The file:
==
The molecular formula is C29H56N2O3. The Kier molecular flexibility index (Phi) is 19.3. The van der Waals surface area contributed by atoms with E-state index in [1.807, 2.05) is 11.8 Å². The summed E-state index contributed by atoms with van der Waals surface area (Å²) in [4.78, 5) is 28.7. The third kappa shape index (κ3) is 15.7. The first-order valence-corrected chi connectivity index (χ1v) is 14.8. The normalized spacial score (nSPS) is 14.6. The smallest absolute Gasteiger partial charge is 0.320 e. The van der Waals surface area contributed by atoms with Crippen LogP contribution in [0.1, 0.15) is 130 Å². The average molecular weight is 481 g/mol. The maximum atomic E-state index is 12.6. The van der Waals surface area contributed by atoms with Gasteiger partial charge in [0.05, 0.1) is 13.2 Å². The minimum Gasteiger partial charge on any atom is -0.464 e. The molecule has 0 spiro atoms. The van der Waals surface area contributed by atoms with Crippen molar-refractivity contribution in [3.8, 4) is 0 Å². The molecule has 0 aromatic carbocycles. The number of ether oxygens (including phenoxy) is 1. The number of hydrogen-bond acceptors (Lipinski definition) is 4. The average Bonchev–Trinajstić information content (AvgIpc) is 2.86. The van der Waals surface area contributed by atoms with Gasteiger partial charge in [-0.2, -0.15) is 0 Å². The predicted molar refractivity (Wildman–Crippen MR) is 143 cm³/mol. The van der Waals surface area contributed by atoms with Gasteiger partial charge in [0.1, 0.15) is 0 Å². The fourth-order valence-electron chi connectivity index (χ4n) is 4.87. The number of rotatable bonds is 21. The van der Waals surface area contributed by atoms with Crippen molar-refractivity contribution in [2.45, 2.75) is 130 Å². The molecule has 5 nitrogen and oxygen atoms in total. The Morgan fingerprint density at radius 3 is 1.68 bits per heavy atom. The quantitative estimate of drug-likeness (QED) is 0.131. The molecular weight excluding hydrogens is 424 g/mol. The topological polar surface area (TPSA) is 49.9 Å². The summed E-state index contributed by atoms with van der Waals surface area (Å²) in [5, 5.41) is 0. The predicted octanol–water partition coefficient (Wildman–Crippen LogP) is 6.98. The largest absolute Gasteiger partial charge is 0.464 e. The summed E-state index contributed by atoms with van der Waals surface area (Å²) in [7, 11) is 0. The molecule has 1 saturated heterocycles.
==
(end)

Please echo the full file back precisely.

The molecular formula is C29H56N2O3. The Kier molecular flexibility index (Phi) is 19.3. The van der Waals surface area contributed by atoms with E-state index in [1.807, 2.05) is 11.8 Å². The summed E-state index contributed by atoms with van der Waals surface area (Å²) in [4.78, 5) is 28.7. The third kappa shape index (κ3) is 15.7. The first-order valence-corrected chi connectivity index (χ1v) is 14.8. The normalized spacial score (nSPS) is 14.6. The smallest absolute Gasteiger partial charge is 0.320 e. The van der Waals surface area contributed by atoms with Crippen LogP contribution in [0.1, 0.15) is 130 Å². The average molecular weight is 481 g/mol. The maximum atomic E-state index is 12.6. The van der Waals surface area contributed by atoms with Gasteiger partial charge in [0.05, 0.1) is 13.2 Å². The minimum Gasteiger partial charge on any atom is -0.464 e. The molecule has 0 spiro atoms. The van der Waals surface area contributed by atoms with Crippen molar-refractivity contribution in [3.8, 4) is 0 Å². The molecule has 0 aromatic carbocycles. The number of ether oxygens (including phenoxy) is 1. The number of hydrogen-bond acceptors (Lipinski definition) is 4. The average Bonchev–Trinajstić information content (AvgIpc) is 2.86. The van der Waals surface area contributed by atoms with Gasteiger partial charge in [-0.2, -0.15) is 0 Å². The predicted molar refractivity (Wildman–Crippen MR) is 143 cm³/mol. The van der Waals surface area contributed by atoms with Gasteiger partial charge in [0.1, 0.15) is 0 Å². The fourth-order valence-electron chi connectivity index (χ4n) is 4.87. The number of rotatable bonds is 21. The van der Waals surface area contributed by atoms with Crippen molar-refractivity contribution in [2.45, 2.75) is 130 Å². The molecule has 5 nitrogen and oxygen atoms in total. The Morgan fingerprint density at radius 3 is 1.68 bits per heavy atom. The quantitative estimate of drug-likeness (QED) is 0.131. The molecular weight excluding hydrogens is 424 g/mol. The topological polar surface area (TPSA) is 49.9 Å². The summed E-state index contributed by atoms with van der Waals surface area (Å²) in [5, 5.41) is 0. The predicted octanol–water partition coefficient (Wildman–Crippen LogP) is 6.98. The largest absolute Gasteiger partial charge is 0.464 e. The summed E-state index contributed by atoms with van der Waals surface area (Å²) in [7, 11) is 0. The molecule has 1 saturated heterocycles.